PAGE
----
This line – whose relevance will soon become clear – comes from a 1977 song in which the punk rock group The Clash anticipated Dave Cameron’s arrival on the political scene:
“He’s in love with rock’n’roll woaahh/ He’s in love with gettin’ stoned woaahh/ He’s in love with Janie Jones/ But he don’t like his boring job, no…”
That such prescience (but for the identity of the love interest) was on display follows from the image of Cameron emerging from Sasha Swire’s upcoming book Diary of an MP’s Wife. Mrs Swire, married to a former Tory minister, is about to publish her catty memoirs that, judging by the available excerpts, will leave no turn unstoned.
Cameron is depicted as a louche, dipsomaniac and aspirationally priapic lightweight who routinely shirked his government duties in favour of what he called ‘chillaxing’.
Once, when political families were out on a picnic, Dave told Mrs Swire that he’d like “to drag her into the bushes and give her one.” How any woman could resist such romantic wooing is beyond me, but apparently Mrs Swire did.
As a keen watcher of Cameron’s tenure, I find this portrait eminently believable. Then of course I don’t know Dave personally. Sarah Vine, poor Michael Gove’s wife, does, and she commendably sprang to Dave’s defence in her column.
Since the Goves fell out with the Camerons over Brexit, this shows Miss Vine’s magnanimity and even-handedness. However, the way she went about that task highlights her less admirable qualities, such as a lamentable deficit of intellect:
“The David Cameron I knew, especially in the early years of his premiership when it was still possible to bypass the No 10 machine, was well-read, a good listener and someone who empathised and felt things deeply. Yes, he enjoyed a glass of wine and listening to music (The Clash being a favourite). But he only ever did those things off-duty. The rest of the time he was deadly serious.”
If Miss Vine didn’t realise she was in effect arguing that Cameron was unfit for the job (as if we didn’t know that already), she’s dim. If she did, she’s perfidious. Either way she shares with her protagonist a complete detachment from our civilisation.
My contention is that no one able to listen to the disgusting cacophony produced by The Clash – and rank it as his favourite music – should be allowed anywhere near the government. And no one who doesn’t realise this should be allowed to write for a newspaper with 1.5 million readers.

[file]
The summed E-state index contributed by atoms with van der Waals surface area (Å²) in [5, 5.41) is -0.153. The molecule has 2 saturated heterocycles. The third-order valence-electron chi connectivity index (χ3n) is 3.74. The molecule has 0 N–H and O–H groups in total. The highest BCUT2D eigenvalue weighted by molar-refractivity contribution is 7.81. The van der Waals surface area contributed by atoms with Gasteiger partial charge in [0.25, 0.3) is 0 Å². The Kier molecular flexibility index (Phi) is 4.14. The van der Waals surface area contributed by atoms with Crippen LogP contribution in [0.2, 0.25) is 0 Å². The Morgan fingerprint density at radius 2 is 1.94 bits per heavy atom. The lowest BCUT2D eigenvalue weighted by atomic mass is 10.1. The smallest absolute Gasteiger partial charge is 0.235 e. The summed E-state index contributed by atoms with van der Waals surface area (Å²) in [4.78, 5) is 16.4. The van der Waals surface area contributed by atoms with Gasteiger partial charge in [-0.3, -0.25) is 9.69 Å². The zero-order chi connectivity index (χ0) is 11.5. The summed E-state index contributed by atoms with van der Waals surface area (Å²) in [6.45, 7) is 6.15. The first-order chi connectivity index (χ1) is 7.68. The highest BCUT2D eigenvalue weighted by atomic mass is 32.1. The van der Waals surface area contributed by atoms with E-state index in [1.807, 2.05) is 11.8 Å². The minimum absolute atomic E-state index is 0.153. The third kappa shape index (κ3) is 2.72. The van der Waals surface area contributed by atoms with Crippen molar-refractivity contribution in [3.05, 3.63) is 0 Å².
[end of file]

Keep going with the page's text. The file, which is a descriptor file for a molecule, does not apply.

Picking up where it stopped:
Such people are barbarians, which doesn’t necessarily make them bad persons. They may indeed have all the fine qualities enumerated by Miss Vine: capacity for listening, empathising and feeling things deeply. (I question the well-read part, or else the nature of Dave’s preferred reading matter. I suspect it’s the literary analogue of The Clash, which is astounding in a man educated at Eton and Oxford.)
However, good, bad or indifferent, barbarians shouldn’t lead great Western nations. That capacity presupposes, in part, acting as the bulwark against the incessant barbarian onslaught. And how can a barbarian defend his nation against barbarism? He’d be more likely to fling the castle gates wide open.
Music is the distillation of Western culture. It shows how high the human spirit can soar, how it can approach the divine. No one has ever expressed this better than Plato:
“Music is a moral law. It gives a soul to the Universe, wings to the mind, flight to the imagination, a charm to sadness, gaiety and life to everything. It is the essence of order, and leads to all that is good and just and beautiful.”
Aristotle went even further, directly linking music and politics. He decried musical innovation, especially of a more sensual kind, because he believed it led to political subversion. Agree or disagree, the greatest minds of even the pre-Christian period understood the transcendent nature of music.
In Christendom, otherwise known as Western civilisation, music became the most poignant expression of its aesthetic, cultural and spiritual content – and therefore of any other.
It was also able to keep barbarians at bay much longer than the other aspects of our culture. Sublime music was written throughout the twentieth century and, as my friend James MacMillan proves, it’s still being written.
Victorious barbarians have failed to destroy it, as they’ve destroyed just about everything else. But they’ve succeeded in marginalising it, indeed in desemanticising the very word ‘music’. It’s now applied to the anomic, anti-musical, anti-cultural din accompanying cretinous lyrics pitched at the mental level of an average paperweight.
You know, the sort of stuff spewed out by the likes of The Clash or George Osborne’s favourite Niggas with Attitude. Had I known this duo’s musical tastes in advance, I could have predicted their disastrous tenure, wholly committed as it was to undermining Britain’s constitution and promoting homomarriage.
Real music hasn’t just been marginalised. Even worse, it has also been ideologised, and isn’t everything these days?
Here’s the view of Beethoven’s Fifth Symphony spread by Vox, an online publication started by former Washington Post correspondents and regularly visited by over eight million people.
Their writer talks about “… the wealthy white men who embraced Beethoven and turned his symphony into a symbol of their superiority and importance. For some in other groups – women, LGBTQ+ people, people of colour – Beethoven’s symphony may be predominantly a reminder of classical music’s history of exclusion and elitism.”
The chap who wrote this moronic drivel must wear upmarket sports clothes and handle his upmarket Negroni glass with practised elegance. But he might as well wear wolf skins and swing a battle-axe. He – along with the other protagonists of this article – is a barbarian who isn’t just at the door. He’s busy reducing the castle to smouldering ruins.